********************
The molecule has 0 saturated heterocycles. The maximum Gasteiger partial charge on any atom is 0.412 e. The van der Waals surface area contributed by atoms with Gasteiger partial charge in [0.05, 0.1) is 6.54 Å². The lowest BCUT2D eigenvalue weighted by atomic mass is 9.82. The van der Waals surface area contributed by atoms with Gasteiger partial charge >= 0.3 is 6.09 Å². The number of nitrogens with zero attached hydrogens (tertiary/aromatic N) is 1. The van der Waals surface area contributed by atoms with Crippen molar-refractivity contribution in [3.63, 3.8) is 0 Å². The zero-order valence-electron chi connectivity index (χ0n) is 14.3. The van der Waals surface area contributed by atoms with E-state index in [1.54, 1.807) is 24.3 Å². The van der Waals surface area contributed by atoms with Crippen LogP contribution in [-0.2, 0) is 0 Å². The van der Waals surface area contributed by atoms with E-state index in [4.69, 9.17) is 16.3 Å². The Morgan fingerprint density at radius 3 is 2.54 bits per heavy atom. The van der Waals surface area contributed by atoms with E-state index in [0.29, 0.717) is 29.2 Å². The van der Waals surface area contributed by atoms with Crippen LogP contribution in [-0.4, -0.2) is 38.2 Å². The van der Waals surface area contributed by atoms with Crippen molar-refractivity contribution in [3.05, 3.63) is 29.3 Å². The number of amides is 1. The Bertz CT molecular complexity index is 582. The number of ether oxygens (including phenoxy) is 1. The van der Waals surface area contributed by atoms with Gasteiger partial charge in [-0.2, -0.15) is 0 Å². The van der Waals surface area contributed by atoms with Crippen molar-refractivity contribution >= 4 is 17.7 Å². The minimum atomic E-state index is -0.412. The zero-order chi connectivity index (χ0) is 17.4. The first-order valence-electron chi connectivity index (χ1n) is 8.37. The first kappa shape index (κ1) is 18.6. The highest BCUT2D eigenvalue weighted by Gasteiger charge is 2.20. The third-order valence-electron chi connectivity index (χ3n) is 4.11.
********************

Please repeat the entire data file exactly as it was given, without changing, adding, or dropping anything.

The molecule has 0 saturated heterocycles. The maximum Gasteiger partial charge on any atom is 0.412 e. The van der Waals surface area contributed by atoms with Gasteiger partial charge in [0.05, 0.1) is 6.54 Å². The lowest BCUT2D eigenvalue weighted by atomic mass is 9.82. The van der Waals surface area contributed by atoms with Gasteiger partial charge >= 0.3 is 6.09 Å². The number of nitrogens with zero attached hydrogens (tertiary/aromatic N) is 1. The van der Waals surface area contributed by atoms with Crippen molar-refractivity contribution in [3.63, 3.8) is 0 Å². The zero-order valence-electron chi connectivity index (χ0n) is 14.3. The van der Waals surface area contributed by atoms with E-state index in [1.54, 1.807) is 24.3 Å². The van der Waals surface area contributed by atoms with Crippen LogP contribution in [-0.2, 0) is 0 Å². The van der Waals surface area contributed by atoms with E-state index in [4.69, 9.17) is 16.3 Å². The Morgan fingerprint density at radius 3 is 2.54 bits per heavy atom. The van der Waals surface area contributed by atoms with E-state index in [0.29, 0.717) is 29.2 Å². The van der Waals surface area contributed by atoms with Crippen LogP contribution in [-0.4, -0.2) is 38.2 Å². The van der Waals surface area contributed by atoms with Crippen molar-refractivity contribution in [3.05, 3.63) is 29.3 Å². The number of amides is 1. The Bertz CT molecular complexity index is 582. The number of ether oxygens (including phenoxy) is 1. The van der Waals surface area contributed by atoms with Gasteiger partial charge in [-0.2, -0.15) is 0 Å². The van der Waals surface area contributed by atoms with Crippen molar-refractivity contribution >= 4 is 17.7 Å². The minimum atomic E-state index is -0.412. The zero-order chi connectivity index (χ0) is 17.4. The first-order valence-electron chi connectivity index (χ1n) is 8.37. The first kappa shape index (κ1) is 18.6. The highest BCUT2D eigenvalue weighted by Gasteiger charge is 2.20. The third-order valence-electron chi connectivity index (χ3n) is 4.11.